In terms of devices, remote workers also spend a higher amount of time each week on their tablets — over four-and-a-half hours compared to the four hours for non-remote workers. Beyond viewing, remote workers also lean into listening. The reach of radio for remote workers compared to non-remote associates is nearly identical — both at just over 95%.

As COVID-19 continues to spread in the U.S. and more companies allow and enact policies for work to be done virtually, the viewing behavior for employees working in the confines of their own homes could drive even greater media usage.

According to Nielsen’s “Social Content Ratings” data, a snapshot from January through February 2020 showed that at its peak the social conversation mentioning either “coronavirus” or “COVID-19,” there were 110,000 TV-related Tweets mentioning these two keywords.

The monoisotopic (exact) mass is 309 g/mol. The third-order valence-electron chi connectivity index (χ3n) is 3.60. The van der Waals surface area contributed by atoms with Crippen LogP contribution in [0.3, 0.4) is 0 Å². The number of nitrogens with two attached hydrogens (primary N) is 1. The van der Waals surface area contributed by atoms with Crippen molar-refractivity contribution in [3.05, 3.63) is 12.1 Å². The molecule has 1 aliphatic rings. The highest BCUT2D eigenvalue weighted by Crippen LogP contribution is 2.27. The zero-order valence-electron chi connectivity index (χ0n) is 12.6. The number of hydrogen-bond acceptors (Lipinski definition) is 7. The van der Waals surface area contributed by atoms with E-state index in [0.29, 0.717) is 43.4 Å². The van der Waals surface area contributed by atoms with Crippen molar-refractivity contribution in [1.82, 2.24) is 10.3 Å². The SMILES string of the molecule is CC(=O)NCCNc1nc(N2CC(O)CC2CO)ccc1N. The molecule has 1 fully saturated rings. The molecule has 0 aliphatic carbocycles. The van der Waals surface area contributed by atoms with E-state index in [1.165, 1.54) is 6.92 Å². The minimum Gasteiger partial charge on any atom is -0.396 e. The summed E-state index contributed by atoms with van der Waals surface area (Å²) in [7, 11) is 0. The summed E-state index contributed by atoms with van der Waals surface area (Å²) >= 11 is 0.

Nielsen: 20% of Consumers Streaming Video

In U.S. households with over-the-top video, about 20% of residents are streaming content on a daily basis, according to new data from Nielsen.

The report, citing an online survey, found that 60% of Americans subscribe to more than one paid video streaming service. That’s important considering the influx of new OTT video services entering the market. Nielsen also found that 93% of U.S. consumers said they would either increase or keep their existing streaming services.

According to survey respondents, price is the most vital attribute for a streaming service. This puts the impetus on platforms to satisfy customers’ return on investment, while being affordable enough for the rest of their media habits.

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In fact, when asked about what made them cancel a paid video subscription service, 42% of respondents said they didn’t use it enough to justify the cost.

“The proliferation of on-demand streaming services is the most profound media disruption of the last half-century,” Peter Katsingris, SVP of Audience Insights, said in a statement. “And this disruption is driving profound, real, actionable opportunity across all facets of the industry.”